Partisan Technology Firm Is Implicated in John Kerry's Implausible Loss in Ohio 2004
Two years later, John Kerry lost the presidency in Ohio. In this key swing state, election monitors were besieged by complaints of GOP-orchestrated voter suppression, intimidation, and fraud. Myriad voting-machine anomalies were reported, including “glitches” that flipped votes from Kerry to Bush.
A phony terror alert in Republican Warren County (the FBI later denied issuing any such warning) allowed officials to move ballots illegally to an auxiliary building and count them out of public view. Presiding over the election was the Republican secretary of state, J. Kenneth Blackwell, a fiercely partisan fundamentalist Christian who also served as co-chair of Ohio’s Committee to Re-Elect George W. Bush.
The exhaustive evidence of voting irregularities in Ohio was documented in a 2005 report commissioned by Representative John Conyers, “Preserving Democracy: What Went Wrong in Ohio.” At the time of that report, however, a major piece of the puzzle was still missing: the role of GOP computer guru Michael Connell.
Connell was the Bush campaign’s chief IT strategist. He was also a zealous anti-abortion activist whose two Ohio-based companies built websites and email systems for the Republican National Committee, Swift Boat Veterans for Truth, and many of the most powerful figures in the GOP, including Karl Rove, Jeb Bush, and Jack Abramoff. It was one of Connell’s websites that reported the surprising (many say unbelievable) surge of votes in Ohio that handed George W. Bush the White House for the second time.
In 2004, Connell was hired by Blackwell to design a website that would post Ohio election results to the public. Connell’s contract also required that he create a “mirror site” that would kick in to display the vote totals if the official Ohio servers were overwhelmed by Election Day traffic.
For the latter portion of the job, he turned to SmarTech, a little-known company headquartered in Chattanooga, Tennessee. SmarTech was as partisan as Connell himself, and the company’s servers hosted hundreds of high-profile Republican websites (and, later on, an assortment of anti-Obama websites).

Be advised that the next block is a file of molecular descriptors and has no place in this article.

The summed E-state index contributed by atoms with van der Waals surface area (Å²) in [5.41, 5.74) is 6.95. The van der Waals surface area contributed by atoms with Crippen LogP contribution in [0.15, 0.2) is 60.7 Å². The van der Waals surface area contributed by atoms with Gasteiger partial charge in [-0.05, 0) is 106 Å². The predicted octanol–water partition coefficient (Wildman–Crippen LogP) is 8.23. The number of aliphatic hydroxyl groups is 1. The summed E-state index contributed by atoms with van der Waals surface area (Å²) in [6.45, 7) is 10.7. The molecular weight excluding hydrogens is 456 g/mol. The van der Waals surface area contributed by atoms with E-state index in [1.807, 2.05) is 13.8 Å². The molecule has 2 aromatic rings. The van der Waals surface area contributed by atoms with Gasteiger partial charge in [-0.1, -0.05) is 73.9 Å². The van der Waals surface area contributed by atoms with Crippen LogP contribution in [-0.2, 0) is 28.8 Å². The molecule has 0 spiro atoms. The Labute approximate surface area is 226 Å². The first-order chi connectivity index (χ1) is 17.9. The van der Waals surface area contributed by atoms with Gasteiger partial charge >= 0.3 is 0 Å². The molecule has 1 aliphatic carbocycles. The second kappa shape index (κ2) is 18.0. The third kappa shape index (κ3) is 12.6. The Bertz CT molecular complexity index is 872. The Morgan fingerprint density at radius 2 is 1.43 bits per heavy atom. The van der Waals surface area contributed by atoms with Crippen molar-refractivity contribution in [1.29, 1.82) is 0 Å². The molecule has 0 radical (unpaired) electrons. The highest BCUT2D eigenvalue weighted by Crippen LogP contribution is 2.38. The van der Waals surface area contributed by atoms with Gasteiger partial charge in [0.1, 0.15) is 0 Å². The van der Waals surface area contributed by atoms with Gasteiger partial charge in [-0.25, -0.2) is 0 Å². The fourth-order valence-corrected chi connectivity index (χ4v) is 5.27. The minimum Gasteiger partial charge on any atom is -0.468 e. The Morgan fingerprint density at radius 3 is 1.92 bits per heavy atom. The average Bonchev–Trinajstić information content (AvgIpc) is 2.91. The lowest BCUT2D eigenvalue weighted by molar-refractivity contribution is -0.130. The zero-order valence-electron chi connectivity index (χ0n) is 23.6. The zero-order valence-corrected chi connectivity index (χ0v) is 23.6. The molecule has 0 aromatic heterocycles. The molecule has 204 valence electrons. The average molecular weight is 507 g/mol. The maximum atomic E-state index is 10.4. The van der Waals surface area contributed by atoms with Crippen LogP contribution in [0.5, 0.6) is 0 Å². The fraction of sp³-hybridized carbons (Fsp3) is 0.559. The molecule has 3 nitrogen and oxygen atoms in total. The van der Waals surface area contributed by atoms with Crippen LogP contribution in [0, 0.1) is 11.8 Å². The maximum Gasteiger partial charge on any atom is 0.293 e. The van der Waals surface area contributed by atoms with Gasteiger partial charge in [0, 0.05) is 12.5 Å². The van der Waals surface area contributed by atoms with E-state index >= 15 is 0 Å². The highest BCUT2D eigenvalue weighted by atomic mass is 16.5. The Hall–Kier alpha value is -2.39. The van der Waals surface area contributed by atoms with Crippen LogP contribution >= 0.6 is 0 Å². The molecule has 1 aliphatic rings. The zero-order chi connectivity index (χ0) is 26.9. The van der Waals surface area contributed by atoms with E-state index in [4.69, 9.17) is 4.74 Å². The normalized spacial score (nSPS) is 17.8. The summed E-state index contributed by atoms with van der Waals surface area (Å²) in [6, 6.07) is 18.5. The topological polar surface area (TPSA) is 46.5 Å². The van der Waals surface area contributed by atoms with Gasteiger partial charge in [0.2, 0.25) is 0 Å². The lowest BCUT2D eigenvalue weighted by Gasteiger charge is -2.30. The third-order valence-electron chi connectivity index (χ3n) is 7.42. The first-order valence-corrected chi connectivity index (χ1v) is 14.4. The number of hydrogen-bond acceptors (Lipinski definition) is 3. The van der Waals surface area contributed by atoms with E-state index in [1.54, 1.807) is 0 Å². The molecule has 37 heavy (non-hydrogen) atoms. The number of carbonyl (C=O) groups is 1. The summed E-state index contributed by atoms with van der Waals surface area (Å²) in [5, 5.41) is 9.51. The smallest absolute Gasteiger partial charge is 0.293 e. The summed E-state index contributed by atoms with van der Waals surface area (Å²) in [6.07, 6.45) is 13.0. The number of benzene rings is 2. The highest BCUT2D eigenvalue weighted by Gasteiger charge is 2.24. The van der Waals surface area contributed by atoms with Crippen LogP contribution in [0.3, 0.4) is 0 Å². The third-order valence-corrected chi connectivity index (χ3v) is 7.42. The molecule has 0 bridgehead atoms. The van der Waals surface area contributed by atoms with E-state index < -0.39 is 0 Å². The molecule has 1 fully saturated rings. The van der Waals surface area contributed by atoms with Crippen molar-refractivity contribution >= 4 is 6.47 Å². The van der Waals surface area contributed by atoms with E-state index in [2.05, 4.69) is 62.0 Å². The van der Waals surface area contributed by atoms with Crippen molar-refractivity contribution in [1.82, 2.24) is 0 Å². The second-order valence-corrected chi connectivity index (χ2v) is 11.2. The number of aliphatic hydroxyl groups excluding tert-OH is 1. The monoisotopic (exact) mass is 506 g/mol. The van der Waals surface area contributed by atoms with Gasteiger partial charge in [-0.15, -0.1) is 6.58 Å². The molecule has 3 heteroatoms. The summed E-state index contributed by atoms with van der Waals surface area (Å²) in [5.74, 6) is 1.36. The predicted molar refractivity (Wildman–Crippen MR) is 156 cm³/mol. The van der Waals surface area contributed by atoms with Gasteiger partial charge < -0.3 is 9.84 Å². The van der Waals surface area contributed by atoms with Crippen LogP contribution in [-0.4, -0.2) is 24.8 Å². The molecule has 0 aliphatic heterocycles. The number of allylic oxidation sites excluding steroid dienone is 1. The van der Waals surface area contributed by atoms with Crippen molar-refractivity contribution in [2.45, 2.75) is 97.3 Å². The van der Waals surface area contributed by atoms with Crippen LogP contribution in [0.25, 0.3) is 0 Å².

Four years later, Ohio attorney (and former Republican) Cliff Arnebeck began gathering evidence to file a racketeering claim against Karl Rove, which included the charge that Rove had masterminded the theft of the 2004 election. “We detected a pattern of criminal activity,” Arnebeck told the British journalist Simon Worrall. “We identified Connell as a key witness, as the implementer for Rove.” On November 3, 2008, he took a sworn deposition from Connell, who had repeatedly tried to quash Arnebeck’s subpoena.
Initially Connell denied any role in choosing SmarTech to host the mirror site. Questioned further, he admitted that he “may have” made use of the Tennessee servers, but denied any knowledge of whether the mirror site had even been activated in 2004. His job, he insisted, was simply to display vote counts, “taking the public results as they are currently being reported and aggregating them into totals.”
In fact, the SmarTech site went into action at 11:14 p.m. on Election Day. At this point, Arnebeck believes, the data being routed to Tennessee was used by GOP partisans to target Ohio counties that were ripe for vote tampering. “The SmarTech people may have been guiding the manipulation of paper ballots in places like Warren County,” Arnebeck told me.
Others argue that SmarTech’s role was far more insidious and involved partisan control of the total vote count. Stephen Spoonamore, an IT specialist (and Republican) who has consulted on cybersecurity for Boeing, MasterCard, the Navy, and the State Department, has studied the electronic “architecture map” used by Ohio during the 2004 election. He speculates that SmarTech might have been able to use Connell’s interface to gain access to and modify vote totals. In a sworn affidavit, Spoonamore said that the “variable nature of the story” and “lack of documentation available” would, for any of his banking clients, provoke “an immediate fraud investigation.”
Arnebeck hoped to have Connell testify in open court against Rove. But the prospective witness died on December 19, 2008, at age forty-seven, when his single-engine Piper Saratoga, which he was piloting alone, crashed en route from Washington, D.C., to Ohio. The circumstances of his death were viewed with suspicion by his family and close friends and sparked a firestorm of conspiracy chatter on the Internet, but no criminal investigation was launched.
Whether Rove and his collaborators orchestrated the electronic theft of the 2004 election will likely never be known. Still, Election Day exit polls make a compelling case that somebody may have been tampering with the presidential vote count, in Ohio and elsewhere.
Late on Election Day, John Kerry showed an insurmountable lead in exit polling, and many considered his victory all but certified. Yet the final vote tallies in thirty states deviated widely from exit polls, with discrepancies favoring George W. Bush in all but nine. The greatest disparities were concentrated in battleground states—particularly Ohio. In one Ohio precinct, exit polls indicated that Kerry should have received 67 percent of the vote, but the certified tally gave him only 38 percent.
The odds of such an unexpected outcome occurring only as a result of sampling error are 1 in 867,205,553. To quote Lou Harris, who has long been regarded as the father of modern political polling: “Ohio was as dirty an election as America has ever seen.”